It is not just young people getting married who have been affected either. There are second and third marriages taking place with older couples, who have also had to delay their weddings and may find themselves in a position where they are open to will disputes if one of the partners dies.
There is very little provision in English law for cohabiting couples. Currently, if you live with a partner but aren’t married if one dies then there is no automatic provision for the surviving partner. This can cause trouble if there are complicated family ties involved, such as children or other family members, leaving the surviving partner with no legal protection if they chose to uphold intestacy laws – and potentially no right to their partner’s estate.
One way to combat this would be to enter into a cohabitation agreement. These are easy and inexpensive solutions that effectively create a contract between the two parties setting out their agreement as to the division of their combined assets.
Childcare costs rise
Boris Johnson is putting parents in an “impossible position” by sending them back to work during the summer holidays without childcare support, Labour has charged this week.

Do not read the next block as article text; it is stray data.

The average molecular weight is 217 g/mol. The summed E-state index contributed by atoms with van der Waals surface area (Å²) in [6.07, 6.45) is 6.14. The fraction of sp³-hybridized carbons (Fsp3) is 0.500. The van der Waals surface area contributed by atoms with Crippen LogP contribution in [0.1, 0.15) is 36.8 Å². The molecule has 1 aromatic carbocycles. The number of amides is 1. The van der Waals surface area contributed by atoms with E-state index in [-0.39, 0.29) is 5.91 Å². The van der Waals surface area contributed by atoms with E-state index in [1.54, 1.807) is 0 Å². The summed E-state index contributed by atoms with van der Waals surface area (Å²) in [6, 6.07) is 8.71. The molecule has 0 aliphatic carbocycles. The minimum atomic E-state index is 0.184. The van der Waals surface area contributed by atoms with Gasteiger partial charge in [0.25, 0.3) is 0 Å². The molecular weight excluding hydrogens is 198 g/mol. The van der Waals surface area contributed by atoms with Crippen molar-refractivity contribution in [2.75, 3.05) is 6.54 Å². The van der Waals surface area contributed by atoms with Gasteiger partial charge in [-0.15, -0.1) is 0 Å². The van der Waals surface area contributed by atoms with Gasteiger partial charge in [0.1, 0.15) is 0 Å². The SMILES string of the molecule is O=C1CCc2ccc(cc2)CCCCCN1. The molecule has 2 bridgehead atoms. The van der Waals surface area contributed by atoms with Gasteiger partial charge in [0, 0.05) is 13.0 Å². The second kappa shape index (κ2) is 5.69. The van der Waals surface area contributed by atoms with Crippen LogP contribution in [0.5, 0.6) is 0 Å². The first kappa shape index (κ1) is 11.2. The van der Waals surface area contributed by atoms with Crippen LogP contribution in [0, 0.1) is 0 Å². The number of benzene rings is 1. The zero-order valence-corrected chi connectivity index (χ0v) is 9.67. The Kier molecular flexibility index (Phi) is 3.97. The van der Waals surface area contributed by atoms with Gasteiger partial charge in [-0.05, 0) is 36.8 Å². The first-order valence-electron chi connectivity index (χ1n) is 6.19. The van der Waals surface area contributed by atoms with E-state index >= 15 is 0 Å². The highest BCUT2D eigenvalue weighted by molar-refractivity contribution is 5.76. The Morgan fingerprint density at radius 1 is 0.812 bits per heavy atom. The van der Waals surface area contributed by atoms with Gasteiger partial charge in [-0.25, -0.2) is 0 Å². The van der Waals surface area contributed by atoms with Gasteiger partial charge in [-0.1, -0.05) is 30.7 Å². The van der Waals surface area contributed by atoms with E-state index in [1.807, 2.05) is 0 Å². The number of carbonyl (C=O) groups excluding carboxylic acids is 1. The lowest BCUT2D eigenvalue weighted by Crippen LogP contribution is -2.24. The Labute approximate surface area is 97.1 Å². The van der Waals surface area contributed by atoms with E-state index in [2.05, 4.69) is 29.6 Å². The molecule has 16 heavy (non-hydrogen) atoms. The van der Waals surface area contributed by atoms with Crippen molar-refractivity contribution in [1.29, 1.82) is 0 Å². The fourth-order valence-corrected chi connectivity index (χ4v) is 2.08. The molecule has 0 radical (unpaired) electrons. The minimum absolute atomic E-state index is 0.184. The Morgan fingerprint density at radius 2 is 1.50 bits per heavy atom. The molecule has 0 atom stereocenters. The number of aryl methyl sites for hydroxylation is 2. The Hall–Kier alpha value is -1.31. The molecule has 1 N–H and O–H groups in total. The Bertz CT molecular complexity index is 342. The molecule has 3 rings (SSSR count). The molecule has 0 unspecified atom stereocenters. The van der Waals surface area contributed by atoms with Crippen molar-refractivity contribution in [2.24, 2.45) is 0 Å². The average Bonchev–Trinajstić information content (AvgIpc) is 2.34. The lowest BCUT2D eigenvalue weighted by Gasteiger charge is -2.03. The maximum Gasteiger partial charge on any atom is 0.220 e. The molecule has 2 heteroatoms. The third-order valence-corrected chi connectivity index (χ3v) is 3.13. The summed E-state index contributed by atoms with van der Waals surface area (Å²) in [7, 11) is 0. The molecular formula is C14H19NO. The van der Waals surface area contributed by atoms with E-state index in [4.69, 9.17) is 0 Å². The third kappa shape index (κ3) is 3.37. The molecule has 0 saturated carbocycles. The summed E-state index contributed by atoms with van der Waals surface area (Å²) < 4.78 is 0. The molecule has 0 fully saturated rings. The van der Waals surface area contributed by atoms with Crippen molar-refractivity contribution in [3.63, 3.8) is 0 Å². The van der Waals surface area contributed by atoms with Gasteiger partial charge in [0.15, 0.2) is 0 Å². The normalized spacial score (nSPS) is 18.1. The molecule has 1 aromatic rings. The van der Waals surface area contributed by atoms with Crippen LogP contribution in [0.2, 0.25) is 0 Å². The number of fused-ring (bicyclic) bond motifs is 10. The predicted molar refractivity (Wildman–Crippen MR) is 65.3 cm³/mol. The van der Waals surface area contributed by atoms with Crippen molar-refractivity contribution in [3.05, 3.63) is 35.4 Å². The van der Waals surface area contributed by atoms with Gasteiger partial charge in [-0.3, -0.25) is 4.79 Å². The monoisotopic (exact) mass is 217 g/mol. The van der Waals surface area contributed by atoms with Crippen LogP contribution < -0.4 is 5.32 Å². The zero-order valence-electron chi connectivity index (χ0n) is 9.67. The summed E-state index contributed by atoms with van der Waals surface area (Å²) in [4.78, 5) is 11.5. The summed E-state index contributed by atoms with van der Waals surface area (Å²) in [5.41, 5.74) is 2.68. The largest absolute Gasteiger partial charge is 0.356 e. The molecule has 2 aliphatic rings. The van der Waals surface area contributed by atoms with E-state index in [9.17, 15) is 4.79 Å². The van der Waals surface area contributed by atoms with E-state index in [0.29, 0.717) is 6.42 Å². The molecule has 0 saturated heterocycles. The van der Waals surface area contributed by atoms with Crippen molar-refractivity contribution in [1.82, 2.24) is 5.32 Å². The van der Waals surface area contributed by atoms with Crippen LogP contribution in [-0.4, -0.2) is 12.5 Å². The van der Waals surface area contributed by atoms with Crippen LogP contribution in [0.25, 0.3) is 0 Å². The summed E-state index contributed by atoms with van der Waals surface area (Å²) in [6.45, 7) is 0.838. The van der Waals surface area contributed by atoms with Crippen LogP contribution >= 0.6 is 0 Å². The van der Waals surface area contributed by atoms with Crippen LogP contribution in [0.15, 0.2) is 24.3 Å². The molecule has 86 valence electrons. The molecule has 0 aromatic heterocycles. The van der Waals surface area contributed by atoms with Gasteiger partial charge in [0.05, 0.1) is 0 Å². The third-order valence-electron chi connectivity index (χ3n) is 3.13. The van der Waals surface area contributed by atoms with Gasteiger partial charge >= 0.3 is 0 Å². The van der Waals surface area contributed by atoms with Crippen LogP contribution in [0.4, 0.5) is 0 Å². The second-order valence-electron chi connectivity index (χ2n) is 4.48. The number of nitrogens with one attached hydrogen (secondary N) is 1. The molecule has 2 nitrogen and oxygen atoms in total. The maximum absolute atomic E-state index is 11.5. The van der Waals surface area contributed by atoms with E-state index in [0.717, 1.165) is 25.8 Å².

Labour leader Sir Keir Starmer said that Mr Johnson is penalising parents by failing to provide for childcare, holiday activities and catch-up schemes until schools reopen in September. On Friday, Mr Johnson announced that bosses will decide whether or not to bring staff back to workplaces from August 1, when the “work from home if you can” advice will be officially scrapped. Since the start of the coronavirus pandemic, the government has not announced any new funding for programmes during the six-week school summer holidays.
A £9 million holiday fund, touted by the government in June, will support 50,000 children — just 0.5% of the nine million schoolchildren in England. But Labour noted that the fund was originally announced in January. This was before the first cases of Covid-19 was identified in Britain. Meanwhile, many commercial summer activity providers have already cancelled programmes for this year. On top of this, the Telegraph reports, parents may be forced to pay up to triple the usual fees for holiday childcare, as many providers will not open this summer.